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An Adventure to Remember!

By William & Christine Dean

The first time I recall mention of Buckskin Gulch was from a coworker that had recently completed a backpacking journey through it. In his descriptions of the journey, he recalled seeing horses at a place called Wire Pass which was his entry point into Buckskin Gulch. After viewing some of his photos my curiosity was raised and so began our search for information on riding horses in Buckskin Gulch.


I mentioned this to Christine, and we began searching through the government land agency sites, social media, and other places such as YouTube for info. We found a great deal of information on many of the sites, but the best information was from HTCAA and its members.

We discovered that Buckskin Gulch is considered the longest slot canyon in the world, but the entire slot portion of the canyon cannot be ridden through on horseback. That means as horseback riders we have two separate Buckskin Gulch rides available to us, each from either end of the slot and from separate trailheads. The more popular upper Buckskin Gulch Trail is reached from House Rock Valley Road and the Buckskin Gulch Trailhead.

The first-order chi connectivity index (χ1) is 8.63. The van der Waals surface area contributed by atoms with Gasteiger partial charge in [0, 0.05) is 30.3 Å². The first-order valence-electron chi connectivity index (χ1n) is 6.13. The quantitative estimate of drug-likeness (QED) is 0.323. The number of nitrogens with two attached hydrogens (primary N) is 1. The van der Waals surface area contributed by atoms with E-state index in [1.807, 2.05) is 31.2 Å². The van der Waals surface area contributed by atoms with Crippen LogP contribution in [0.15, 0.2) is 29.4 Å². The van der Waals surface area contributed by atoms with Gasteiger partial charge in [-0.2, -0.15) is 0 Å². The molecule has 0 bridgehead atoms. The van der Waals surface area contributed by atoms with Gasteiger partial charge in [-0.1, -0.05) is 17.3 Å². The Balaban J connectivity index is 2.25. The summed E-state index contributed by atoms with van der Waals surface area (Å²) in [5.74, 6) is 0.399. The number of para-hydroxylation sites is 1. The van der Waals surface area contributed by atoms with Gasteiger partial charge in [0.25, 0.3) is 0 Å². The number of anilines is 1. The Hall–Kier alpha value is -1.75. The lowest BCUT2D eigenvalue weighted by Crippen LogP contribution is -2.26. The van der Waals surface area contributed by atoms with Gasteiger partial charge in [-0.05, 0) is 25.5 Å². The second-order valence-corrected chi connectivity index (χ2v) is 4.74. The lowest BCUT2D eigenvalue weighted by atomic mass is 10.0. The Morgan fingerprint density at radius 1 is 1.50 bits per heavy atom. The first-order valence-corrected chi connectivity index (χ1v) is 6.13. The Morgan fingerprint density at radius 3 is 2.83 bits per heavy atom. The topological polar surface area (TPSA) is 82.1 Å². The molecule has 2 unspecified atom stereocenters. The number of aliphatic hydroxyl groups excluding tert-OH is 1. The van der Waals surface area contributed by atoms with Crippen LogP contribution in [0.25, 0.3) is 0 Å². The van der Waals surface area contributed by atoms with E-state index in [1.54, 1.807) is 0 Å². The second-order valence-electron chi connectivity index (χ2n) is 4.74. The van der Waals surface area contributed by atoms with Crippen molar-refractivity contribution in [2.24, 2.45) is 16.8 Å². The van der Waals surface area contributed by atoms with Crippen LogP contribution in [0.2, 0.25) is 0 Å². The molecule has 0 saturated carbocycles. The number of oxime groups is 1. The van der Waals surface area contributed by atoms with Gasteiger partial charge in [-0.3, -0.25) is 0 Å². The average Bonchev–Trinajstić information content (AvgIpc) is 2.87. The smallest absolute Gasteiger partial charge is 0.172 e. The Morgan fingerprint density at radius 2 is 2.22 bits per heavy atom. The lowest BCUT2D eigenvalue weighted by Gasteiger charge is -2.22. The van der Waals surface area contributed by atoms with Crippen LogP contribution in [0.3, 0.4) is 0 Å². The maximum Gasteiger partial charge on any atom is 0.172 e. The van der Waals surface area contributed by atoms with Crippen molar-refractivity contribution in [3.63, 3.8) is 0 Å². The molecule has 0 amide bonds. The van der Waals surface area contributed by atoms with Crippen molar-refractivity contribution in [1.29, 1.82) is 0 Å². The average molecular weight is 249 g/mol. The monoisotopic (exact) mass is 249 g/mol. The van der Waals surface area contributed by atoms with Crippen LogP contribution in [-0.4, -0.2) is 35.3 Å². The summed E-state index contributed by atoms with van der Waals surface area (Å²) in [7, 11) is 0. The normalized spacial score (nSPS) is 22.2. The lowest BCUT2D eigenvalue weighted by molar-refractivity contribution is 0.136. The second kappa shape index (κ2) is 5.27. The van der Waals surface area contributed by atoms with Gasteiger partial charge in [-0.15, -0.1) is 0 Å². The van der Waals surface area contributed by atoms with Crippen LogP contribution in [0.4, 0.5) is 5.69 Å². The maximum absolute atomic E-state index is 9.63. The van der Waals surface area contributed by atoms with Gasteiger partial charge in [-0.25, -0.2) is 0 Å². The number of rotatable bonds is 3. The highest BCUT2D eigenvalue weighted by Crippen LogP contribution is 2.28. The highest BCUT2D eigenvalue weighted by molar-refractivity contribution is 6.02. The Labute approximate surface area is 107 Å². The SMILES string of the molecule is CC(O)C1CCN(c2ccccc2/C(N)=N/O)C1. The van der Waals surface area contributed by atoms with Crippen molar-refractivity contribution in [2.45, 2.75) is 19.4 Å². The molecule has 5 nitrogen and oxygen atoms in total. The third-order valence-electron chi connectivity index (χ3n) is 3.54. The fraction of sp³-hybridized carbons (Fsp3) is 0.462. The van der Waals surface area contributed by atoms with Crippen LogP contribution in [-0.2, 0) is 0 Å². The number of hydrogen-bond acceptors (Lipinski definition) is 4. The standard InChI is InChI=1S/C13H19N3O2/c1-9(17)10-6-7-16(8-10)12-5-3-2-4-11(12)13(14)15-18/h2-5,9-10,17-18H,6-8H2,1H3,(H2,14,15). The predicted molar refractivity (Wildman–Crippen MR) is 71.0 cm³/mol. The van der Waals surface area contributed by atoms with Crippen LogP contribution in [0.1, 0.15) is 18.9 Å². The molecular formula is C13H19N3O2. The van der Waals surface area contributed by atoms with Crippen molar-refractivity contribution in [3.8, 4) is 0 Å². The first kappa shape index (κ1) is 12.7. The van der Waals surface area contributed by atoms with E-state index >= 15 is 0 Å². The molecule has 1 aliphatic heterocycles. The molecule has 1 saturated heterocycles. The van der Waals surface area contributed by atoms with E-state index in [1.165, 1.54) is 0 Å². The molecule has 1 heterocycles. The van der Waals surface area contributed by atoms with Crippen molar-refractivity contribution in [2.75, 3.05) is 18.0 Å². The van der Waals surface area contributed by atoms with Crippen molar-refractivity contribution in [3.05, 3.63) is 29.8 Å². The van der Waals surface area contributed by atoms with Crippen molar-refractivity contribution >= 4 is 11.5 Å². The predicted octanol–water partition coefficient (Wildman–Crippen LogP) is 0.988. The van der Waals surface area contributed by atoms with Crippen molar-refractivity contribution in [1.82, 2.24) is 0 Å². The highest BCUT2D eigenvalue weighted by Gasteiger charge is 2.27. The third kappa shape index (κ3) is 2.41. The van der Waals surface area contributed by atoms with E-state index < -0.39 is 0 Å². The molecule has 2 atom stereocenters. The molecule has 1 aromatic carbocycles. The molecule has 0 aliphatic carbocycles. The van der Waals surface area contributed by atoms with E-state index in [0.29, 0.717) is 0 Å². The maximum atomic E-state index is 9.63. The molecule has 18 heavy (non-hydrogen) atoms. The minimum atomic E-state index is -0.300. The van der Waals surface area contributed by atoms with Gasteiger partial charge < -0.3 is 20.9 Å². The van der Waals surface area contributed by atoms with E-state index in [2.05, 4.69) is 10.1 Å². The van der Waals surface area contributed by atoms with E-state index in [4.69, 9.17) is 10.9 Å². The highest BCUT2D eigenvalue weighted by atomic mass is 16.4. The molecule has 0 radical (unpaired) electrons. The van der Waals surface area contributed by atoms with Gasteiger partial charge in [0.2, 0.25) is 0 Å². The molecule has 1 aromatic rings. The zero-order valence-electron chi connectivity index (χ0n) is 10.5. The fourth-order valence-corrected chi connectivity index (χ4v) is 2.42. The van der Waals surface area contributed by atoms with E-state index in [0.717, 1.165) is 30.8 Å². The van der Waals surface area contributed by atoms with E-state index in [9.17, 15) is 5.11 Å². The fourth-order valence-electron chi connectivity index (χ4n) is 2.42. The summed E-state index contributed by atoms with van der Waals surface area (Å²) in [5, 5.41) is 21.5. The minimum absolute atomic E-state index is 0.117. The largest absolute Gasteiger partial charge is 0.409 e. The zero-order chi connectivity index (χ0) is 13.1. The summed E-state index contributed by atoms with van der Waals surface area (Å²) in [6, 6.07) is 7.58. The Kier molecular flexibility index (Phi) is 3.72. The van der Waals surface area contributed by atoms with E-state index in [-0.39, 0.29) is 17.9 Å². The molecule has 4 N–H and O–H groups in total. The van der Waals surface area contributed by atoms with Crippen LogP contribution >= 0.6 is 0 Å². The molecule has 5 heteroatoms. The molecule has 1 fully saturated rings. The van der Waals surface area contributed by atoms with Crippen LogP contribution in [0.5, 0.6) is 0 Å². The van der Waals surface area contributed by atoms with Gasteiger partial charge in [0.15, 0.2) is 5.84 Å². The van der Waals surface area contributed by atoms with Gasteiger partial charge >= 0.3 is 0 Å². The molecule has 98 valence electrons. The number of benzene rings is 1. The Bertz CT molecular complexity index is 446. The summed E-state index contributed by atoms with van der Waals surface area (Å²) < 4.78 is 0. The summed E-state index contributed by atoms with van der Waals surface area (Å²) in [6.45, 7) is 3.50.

The Lower Buckskin Gulch is only reached after riding 7 miles of the Paria River and the Paria River Narrows first. That trail is accessed from the White House Rock campground which lies just south of the Paria Contact Station on US89.

Christine and I began making plans to visit southern Utah on horseback with a ride in upper Buckskin Gulch as the primary goal. This finally came together in the fall of 2019 when we were able to arrange the time off and campground reservations at the Paria River Ranch, which is in the heart of southern Utah’s spectacular sandstone country. Our first trip was just the two of us but on our second trip in the fall of 2020, we were accompanied by our daughter Cheyenne, her husband Andrew, and our one-year-old granddaughter Caitlin. The photos are intermingled from both trips.


We arrived at Paria River Ranch and were greeted by the campground hosts who lined us out on pens for the horses and our spot to set up the living quarters' horse trailer. For our first ride, we decided on Long Valley as a warmup slot canyon ride and it certainly didn’t disappoint with its gentle sandy bottom and gradually narrowing canyon walls. Long Valley dead-ends in a rather impressive pour-off box canyon, featuring towering walls of red sandstone.